Stealth's Digby named NLL rookie of the month

Vancouver Stealth’s Tyler Digby leads all National Lacrosse League rookies with 11 goals and 22 points in seven games. Digby was also drafted by the Canadian Football League’s Ottawa RedBlacks. - Gary Ahuja/Langley Times
Vancouver Stealth’s Tyler Digby leads all National Lacrosse League rookies with 11 goals and 22 points in seven games. Digby was also drafted by the Canadian Football League’s Ottawa RedBlacks.
— image credit: Gary Ahuja/Langley Times

It should be no surprise that Tyler Digby brings a little bit of football to the lacrosse floor.

“He is a massive human being,” said Vancouver Stealth general manager Doug Locker.

“I think when he is setting picks, he is obviously a force to be reckoned with because he is such a big guy.

“His size and strength were certainly appealing for us.”

Vancouver selected Digby in the third round (20th overall) of the National Lacrosse League draft back in September.

Digby is a six-foot-three, 245-pound right-handed forward for the Stealth. And his pro career is off to a great start as he was named the NLL rookie of the month on Feb. 6 after posting 11 goals and 22 points in seven games. He leads all rookies and is also in the top 25 overall for league scoring.

And Locker feels the reason he lasted as long in the draft as he did was the fact lacrosse teams may have been scared off by Digby’s football aspirations.

The New Westminster native spent the past four and a half years at Robert Morris University just outside of Pittsburgh. Digby, who turns 23 next month, starred on both the Colonials’ field lacrosse and football teams, earning all-conference honours in both sports his senior season.

Digby was also taken in the fourth round (36th overall) of the Canadian Football League draft by the expansion Ottawa Redblacks.

“I always dreamed of playing lacrosse professionally, but as far as football, it didn’t set in until later, when I was in Grade 10 or 11,” he said.

“Once I got a couple of years into college, that is when it really started to settle in for me that I could play football professionally too.”

“But lacrosse was always the dream.”

“I grew up watching my dad (Darrel) play,” he said.

“So I was always around the rink with a stick in my hand.”

His dad played a pair of seasons of senior A with the New Westminster Salmonbellies and then senior B.

But his foray into football didn’t begin until he started high school at New Westminster Secondary.

“Being a bigger kid, I started playing and it just took off from there,” he explained.

Playing NCAA Division 1 football in the U.S. — where football is like a religion — was quite the experience.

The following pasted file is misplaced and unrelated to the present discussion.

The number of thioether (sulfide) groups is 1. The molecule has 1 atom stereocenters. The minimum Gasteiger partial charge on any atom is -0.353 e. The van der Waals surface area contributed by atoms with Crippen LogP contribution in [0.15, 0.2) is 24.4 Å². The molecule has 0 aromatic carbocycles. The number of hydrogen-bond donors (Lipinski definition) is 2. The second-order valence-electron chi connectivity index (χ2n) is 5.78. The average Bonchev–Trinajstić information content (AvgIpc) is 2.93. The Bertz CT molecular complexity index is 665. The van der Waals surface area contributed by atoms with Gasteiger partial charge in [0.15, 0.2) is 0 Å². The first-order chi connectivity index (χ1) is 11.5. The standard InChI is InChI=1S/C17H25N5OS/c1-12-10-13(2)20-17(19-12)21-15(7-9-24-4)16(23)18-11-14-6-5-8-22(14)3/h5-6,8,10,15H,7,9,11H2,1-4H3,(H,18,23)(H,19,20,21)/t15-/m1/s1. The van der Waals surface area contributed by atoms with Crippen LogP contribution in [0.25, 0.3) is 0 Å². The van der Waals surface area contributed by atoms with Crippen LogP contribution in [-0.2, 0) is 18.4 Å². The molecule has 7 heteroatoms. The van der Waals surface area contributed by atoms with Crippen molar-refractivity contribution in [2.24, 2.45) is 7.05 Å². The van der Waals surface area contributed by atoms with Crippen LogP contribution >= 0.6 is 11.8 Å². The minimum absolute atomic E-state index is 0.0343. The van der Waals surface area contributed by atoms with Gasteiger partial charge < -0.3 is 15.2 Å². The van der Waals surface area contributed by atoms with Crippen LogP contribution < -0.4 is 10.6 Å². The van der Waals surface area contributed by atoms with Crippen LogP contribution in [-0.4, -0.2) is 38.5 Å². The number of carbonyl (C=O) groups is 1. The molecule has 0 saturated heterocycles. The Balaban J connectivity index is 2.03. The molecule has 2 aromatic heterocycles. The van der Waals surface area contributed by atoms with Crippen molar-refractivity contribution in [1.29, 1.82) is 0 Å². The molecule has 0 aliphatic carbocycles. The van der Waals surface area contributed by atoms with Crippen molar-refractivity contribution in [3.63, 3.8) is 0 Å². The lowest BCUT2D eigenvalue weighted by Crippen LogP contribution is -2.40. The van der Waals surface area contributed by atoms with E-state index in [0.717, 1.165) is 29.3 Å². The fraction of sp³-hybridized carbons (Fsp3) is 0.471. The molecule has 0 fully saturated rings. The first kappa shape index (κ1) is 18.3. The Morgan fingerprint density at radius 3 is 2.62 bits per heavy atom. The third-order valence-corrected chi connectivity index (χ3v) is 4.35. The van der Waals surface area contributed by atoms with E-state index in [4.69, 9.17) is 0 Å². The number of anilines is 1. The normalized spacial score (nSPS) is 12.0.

“It takes a lot of discipline to play there but for the most part, it is football,” he said.

“I didn’t know what to expect when I went there but after being there, there are definitely a lot of players (in Canada) that could go play there.”

On the football field his first three years, Digby had three receptions and one touchdown in 24 games. But his senior season this past fall saw him play a bigger role in the offence with four touchdowns on 17 receptions in nine games played.


photo courtesy of Robert Morris University Athletic Department

Tyler Digby played all four seasons as a tight end for the Robert Morris University Colonials football team.

His play earned him all-Northeast Conference honours, something he also accomplished in field lacrosse.

He finished his four seasons with the Colonials — the final two as a starter for the majority of his time — with 40 goals and 71 points in 54 games.

“I think playing different sports makes you more of a well-rounded athlete,” Digby said, adding that football got him into the weight room at a younger age and taught him the benefits of weight training.

“And there is a lot of crossover. Being a tight end, you have to have decent hand-eye coordination, that is a big part of lacrosse.

“Footwork as well — running patterns or blocking — all starts with footwork and the same goes for lacrosse, playing defence and offence.”

“In terms of the ability to set big screens and picks, that comes from his blocking experience in football,” said Stealth head coach Chris Hall.

“He knows how to move bodies around; he is a big body down there and is tough to move out of spots.”

Digby has been instrumental in creating space for Stealth leading scorer Rhys Duch, who sits second in the NLL with 18 goals in seven games.

“Anytime you can get a guy like Duchy a little bit more open, maybe one or two more looks a game, that is something that should work to our advantage,” Locker said.

That is not to say that Digby is all brawn out on the floor.

“He has really great hands around the net, and I think he is showing that,” Locker said.

“He catches everything in tight and has a penchant for scoring and is only going to get better as he gets more comfortable.”

Hall said the coaching staff had to reinforce to Digby prior to the weekend to shoot more as that had tailed off in the past few games.

“He just has to have the confidence to shoot the ball,” Hall said. “We have confidence in him.

“He is a rookie in this league and it takes a little while for guys to find there way but we are more than pleased with what he has done so far.”

And as for his football aspirations, Digby hasn’t ruled it out, though it would cause him to miss returning to the WLA, where he played for the Burnaby Lakers last year.

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